“We’ve been accused of genre whiplash,” admits vocalist Rani Arbo — front woman for the strenuously inventive roots group daisy mayhem (note attention-grabbing lowercase letters).
Think African box drum with fiddle. Think spooky spirituals with layered harmonies. The band’s latest CD, Gambling Eden (Signature Records, 2003), ranges from the raucous, rhythmic “Stewball” to the watery, heart-aching strains of “Finland.” And then there’s that chilling Appalachian fave “Oh Death” — dressed up with a funky groove. Well, why not?
” … It’s not that we’re doing it just because we can,” Arbo insists.
In other words, they’ve got the chops to back up the bedlam. No stranger to mixing things up, Arbo started off playing cello and singing in the choir (at the Cathedral of St. John the Divine in Manhattan, mind you) before stumbling into folk music.
“I had spent nine years playing classical music … ” she told Interview in 2003. “This was the first time I had seen live fiddlers. I was floored by the variety of music that could be made with the fiddle.”
The concert Arbo caught that night, as a college student, featured then-16-year-old Alison Krauss and 80-year-old Claude Williams, who’d played with Duke Ellington.
Inspired, the musician traded her cello for a fiddle and taught herself to play. A few years later, she took her newfound talent to a workshop with the late John Hartford, and when their famous teacher didn’t show, Arbo and fellow instrumentalists held an impromptu jam session — which led to her bluegrass-flavored band Salamander Crossing.
A decade and a couple albums later, that band folded, but Arbo (along with her husband/musical partner Scott Kessel) had no plans to let their instruments collect dust.
Rewriting tradition — again
“We made the first CD almost before we’d launched [daisy mayhem],” the vocalist says of the group’s 2001 debut, Cocktail Swing (Signature). Reminiscent of the Squirrel Nut Zippers and, locally, Scrappy Hamilton, the bubbly disc featured tunes like Guy Clark’s “Baby Took a Limo to Memphis” and Louis Armstrong’s “Butter and Egg Man.”
Now, four years since their inception, daisy mayhem plays on firmer ground.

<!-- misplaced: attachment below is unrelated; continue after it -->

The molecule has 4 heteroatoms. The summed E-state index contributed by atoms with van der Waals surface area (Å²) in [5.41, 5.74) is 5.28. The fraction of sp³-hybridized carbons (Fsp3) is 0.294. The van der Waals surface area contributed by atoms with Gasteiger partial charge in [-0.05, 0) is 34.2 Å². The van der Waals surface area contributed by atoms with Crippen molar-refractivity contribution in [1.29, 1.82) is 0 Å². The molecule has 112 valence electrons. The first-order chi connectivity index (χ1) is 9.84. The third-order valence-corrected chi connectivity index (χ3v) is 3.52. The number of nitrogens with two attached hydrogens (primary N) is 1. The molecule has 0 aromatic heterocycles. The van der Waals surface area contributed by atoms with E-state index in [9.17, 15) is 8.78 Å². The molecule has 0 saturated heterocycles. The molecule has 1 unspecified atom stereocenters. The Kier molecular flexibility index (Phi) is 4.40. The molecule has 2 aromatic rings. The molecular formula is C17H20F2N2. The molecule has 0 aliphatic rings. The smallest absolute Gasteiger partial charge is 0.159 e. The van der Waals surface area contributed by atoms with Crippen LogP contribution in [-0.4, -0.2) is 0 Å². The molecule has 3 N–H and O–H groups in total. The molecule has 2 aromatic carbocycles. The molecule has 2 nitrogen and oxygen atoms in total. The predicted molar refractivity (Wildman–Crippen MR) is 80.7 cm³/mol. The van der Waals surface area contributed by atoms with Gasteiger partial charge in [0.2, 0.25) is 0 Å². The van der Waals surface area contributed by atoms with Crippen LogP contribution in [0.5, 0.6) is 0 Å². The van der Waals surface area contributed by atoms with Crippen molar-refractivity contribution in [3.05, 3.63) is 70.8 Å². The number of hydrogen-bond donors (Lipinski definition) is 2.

“Gambling is really a result of what happens as a band percolates,” Arbo notes. “There’s a little more original stuff, and it’s a lot more groove-oriented.”
But what’s most apparent is the group’s updated treatment of the old-time style Arbo loves. “There are so many great bands out there doing old time,” she says. “[But] we’ve always been less interested in doing straight-up old time.”
For example, Kessel plays a drum kit fashioned from boxes, cat-food tins and an old suitcase. Guitarist Anand Nayak proffers jazzy notes and chord substitutions. And then there’s Arbo’s warm, intimate, easy-to-swallow vocal approach — light years away from a Songcatcher-style delivery.
“‘Red Rocker’ is the most straightforward old-time tune [on the album],” Arbo points out, “but it has a rock ‘n’ roll breakdown in the middle.”
She adds: “It’s not that we’re intentionally discarding tradition.”
It’s just that melding influences — from stomping fiddle licks to world beats — is what this band does best.
Though Arbo admits that daisy mayhem isn’t about to spend months at a time on the road — traveling with her baby is a bit tricky, she explains — the singer also insists that not much has changed since her early days in a band.
“I was never that ambitious, even as a young person,” she jokes. “It always surprised me that we were playing. Not that we’re not good — it’s just such a privilege.”
With nearly 15 years of band experience under her belt, though, Arbo can offer some words of wisdom about holding it all together: “There are three factors — music, friendship and being able to make a living at it. You can survive on two of those three.”
She continues: “We’ve had all three for most of the time.”
But then, Arbo was never striving for rock stardom, anyway. Somehow, the words “hard times” and “daisy mayhem” just don’t play well together: “We’ve never really been a bar band,” she says. ” … We’ve always preferred … listening rooms, where people were really paying attention.”
Rani Arbo and daisy mayhem play Diana Wortham Theatre at 8 p.m. on Friday, Feb. 25. Tickets are $28/general, $26/students and seniors, and $10/children. For reservations and more information, call 257-4530.